This research proposes to apply our newly developed cystoscopic optical coherence tomography (COCT) to substantially enhance the image resolution and sensitivity/specificity of current endoscopic procedures in the diagnosis and staging of early bladder cancers. Advanced optical imaging techniques (e.g., bioMEMS, optical coherence tomography, and fluorescence endoscopy) will be used, thus allowing optical biopsy of early flat bladder cancers (e.g., carcinoma in situ) in vivo, noninvasivelv, instantaneously and at high resolution. Based on successful animal studies (in vivo imaging of normal porcine bladder and ex vivo imaging of rat bladder tumorigenesis and human specimens), early human trial is proposed. Symptomatic patients with suspected bladder carcinomas will be imaged with COCT in vivo under the guidance of a white-light or 5-ALA fluorescence cystoscope. Excisonal biopsy and histologic evaluations will be followed to examine the utility and limitations of the technology for early diagnosis of bladder malignancies. This will allow us to evaluate the sensitivity and specificity of COCT in diagnosing premalignant lesions, early flat bladder cancers such as carcinomas in situ, precisely detecting the margin of bladder cancers, and staging early invasions (to stage TA and T1). This technique will also allow us to noninvasively detect the cancer residuals post surgical removal. Bladder cancers originate from urothelial cells. Most bladder cancers are treatable if diagnosed prior to metastasis and treated appropriately. Although advances in molecular screening test permit a high sensitivity for detection of bladder malignancies, endoscopic visual inspection of surface lesions is presently the clinical standard to locate cancers following screening procedures. However, because of lack of resolution, conclusive diagnosis and staging of early malignancy relies on random biopsy and histologic examination, which may miss early flat bladder cancers such as carcinomas in situ. Therefore, a more effective imaging technique is highly desirable to allow noninvasive diagnosis and more precise staging of early bladder tumors. Current medical imaging methods (e.g., x-ray, CT, MRI, ultrasound and conventional cystoscopy) are inadequate because of their resolution limitations. COCT allows noninvasive visualization of cross-sectional micro-morphology of urothelium and the underlying bladder wall (e.g., lamina propria, upper muscular layers) at high-resolution (5-10mum and at depths of 2-3mm. Our preliminary results clearly demonstrate the potential value to provide urologists with rapid, noninvasive diagnosis of abnormalities. No other technique offers this potential at present.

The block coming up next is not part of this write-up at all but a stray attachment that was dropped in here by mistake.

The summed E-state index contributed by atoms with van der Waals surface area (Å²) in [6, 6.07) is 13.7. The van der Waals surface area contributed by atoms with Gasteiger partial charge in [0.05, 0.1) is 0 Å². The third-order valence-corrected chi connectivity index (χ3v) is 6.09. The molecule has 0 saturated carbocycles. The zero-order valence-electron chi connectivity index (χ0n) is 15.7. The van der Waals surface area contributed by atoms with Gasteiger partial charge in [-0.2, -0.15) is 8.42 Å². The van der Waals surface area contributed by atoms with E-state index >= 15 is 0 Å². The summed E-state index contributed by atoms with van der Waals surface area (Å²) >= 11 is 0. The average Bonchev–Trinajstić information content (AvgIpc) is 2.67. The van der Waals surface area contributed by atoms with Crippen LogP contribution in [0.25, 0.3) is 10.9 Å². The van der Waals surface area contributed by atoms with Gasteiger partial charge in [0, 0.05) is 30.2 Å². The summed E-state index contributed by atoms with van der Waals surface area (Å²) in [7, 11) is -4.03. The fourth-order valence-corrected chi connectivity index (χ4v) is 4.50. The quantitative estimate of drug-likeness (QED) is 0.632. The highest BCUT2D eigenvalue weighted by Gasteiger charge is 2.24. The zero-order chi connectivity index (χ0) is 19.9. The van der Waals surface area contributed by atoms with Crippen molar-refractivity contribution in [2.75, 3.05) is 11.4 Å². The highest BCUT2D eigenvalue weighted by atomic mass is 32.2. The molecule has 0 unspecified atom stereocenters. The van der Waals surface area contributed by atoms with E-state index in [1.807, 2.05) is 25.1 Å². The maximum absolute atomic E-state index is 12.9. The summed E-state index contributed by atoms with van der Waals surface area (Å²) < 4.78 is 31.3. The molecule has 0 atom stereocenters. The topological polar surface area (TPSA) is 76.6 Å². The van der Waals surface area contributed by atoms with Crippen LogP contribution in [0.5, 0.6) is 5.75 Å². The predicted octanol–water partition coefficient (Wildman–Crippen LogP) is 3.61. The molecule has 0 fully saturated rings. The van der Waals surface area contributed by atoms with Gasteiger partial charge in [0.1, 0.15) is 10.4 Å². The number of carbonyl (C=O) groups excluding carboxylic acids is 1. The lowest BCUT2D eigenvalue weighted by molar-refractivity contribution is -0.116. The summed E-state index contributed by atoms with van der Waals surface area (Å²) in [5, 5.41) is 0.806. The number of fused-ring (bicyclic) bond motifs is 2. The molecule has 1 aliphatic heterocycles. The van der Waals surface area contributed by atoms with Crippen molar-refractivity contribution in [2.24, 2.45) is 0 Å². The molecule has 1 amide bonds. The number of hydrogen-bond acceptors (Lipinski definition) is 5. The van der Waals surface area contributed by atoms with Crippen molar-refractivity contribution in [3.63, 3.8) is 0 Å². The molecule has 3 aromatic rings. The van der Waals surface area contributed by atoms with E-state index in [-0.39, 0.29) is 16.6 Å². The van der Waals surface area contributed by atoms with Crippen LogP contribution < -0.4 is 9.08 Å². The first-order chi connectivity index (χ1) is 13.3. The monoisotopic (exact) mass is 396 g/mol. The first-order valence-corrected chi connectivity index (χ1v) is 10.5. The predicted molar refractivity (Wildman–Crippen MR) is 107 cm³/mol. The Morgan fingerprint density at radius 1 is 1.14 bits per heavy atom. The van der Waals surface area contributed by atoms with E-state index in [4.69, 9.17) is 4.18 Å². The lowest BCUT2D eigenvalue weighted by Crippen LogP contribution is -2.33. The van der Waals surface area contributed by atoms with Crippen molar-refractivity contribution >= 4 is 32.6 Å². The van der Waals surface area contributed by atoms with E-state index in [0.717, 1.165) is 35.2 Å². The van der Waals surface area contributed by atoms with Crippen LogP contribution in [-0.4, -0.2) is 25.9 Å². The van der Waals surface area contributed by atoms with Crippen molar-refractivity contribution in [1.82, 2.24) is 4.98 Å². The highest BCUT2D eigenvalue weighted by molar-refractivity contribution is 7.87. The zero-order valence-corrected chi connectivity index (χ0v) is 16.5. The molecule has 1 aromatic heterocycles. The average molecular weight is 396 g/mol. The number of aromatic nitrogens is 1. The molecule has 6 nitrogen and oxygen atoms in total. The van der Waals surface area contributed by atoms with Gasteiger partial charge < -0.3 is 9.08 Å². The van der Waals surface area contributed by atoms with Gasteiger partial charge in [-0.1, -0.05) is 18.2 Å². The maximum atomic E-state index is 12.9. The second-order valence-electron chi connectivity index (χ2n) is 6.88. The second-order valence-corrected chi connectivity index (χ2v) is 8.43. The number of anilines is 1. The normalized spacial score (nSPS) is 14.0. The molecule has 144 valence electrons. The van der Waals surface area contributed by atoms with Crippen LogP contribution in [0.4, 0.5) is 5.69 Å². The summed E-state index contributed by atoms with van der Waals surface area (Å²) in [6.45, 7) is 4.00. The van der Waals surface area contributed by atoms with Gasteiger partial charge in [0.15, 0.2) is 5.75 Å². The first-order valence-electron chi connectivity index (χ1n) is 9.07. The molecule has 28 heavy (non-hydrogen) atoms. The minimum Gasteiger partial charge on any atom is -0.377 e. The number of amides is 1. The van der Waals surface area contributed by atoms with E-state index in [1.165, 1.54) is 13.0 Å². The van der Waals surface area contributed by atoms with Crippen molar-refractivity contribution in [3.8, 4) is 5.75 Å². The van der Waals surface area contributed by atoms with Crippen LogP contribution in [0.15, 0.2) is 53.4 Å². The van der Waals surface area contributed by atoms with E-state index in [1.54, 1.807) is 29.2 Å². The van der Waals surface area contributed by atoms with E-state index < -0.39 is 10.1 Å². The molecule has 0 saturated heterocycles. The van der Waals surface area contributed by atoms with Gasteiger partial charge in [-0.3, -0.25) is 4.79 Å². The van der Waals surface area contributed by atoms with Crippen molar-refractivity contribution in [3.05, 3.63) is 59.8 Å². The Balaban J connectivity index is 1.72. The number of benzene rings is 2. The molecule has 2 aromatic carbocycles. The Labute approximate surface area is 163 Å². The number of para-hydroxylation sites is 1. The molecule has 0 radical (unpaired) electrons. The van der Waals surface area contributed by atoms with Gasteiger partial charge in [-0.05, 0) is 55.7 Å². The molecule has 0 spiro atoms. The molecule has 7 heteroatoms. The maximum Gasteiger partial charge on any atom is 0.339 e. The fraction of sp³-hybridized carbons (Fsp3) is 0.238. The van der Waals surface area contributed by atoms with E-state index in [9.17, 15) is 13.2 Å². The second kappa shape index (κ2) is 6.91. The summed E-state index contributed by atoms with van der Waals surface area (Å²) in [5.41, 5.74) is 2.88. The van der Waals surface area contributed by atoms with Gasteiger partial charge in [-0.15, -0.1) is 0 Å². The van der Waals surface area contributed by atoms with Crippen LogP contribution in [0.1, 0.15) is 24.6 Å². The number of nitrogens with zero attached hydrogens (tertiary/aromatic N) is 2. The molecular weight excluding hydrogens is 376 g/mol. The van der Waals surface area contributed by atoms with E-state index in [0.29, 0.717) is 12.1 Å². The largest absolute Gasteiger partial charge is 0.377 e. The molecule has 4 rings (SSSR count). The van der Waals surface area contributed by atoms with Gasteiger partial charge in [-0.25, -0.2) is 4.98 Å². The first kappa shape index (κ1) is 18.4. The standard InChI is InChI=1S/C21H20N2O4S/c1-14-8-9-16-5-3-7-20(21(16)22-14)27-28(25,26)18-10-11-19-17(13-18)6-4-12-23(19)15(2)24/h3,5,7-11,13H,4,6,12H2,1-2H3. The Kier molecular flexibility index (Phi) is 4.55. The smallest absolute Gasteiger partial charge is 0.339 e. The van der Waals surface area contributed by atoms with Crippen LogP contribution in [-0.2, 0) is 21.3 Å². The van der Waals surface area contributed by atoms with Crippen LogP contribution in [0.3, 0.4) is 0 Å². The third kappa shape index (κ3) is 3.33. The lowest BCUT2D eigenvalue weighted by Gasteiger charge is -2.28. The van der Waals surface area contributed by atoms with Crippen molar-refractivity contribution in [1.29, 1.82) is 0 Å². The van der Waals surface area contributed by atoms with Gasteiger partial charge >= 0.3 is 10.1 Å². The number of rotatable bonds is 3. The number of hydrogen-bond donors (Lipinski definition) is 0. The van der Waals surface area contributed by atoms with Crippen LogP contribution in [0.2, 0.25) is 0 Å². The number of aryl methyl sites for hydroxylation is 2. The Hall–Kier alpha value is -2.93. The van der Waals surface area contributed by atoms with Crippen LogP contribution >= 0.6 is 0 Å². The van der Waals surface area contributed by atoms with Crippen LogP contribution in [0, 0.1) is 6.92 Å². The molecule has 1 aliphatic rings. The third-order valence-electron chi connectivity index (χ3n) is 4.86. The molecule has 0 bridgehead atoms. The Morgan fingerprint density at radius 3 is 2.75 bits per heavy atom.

National Institute of Health (NIH)
National Institute of Diabetes and Digestive and Kidney Diseases (NIDDK)
Research Project (R01)
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Diagnostic Radiology Study Section (RNM)
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Mullins, Christopher V
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State University New York Stony Brook
Biomedical Engineering
Schools of Medicine
Stony Brook
United States
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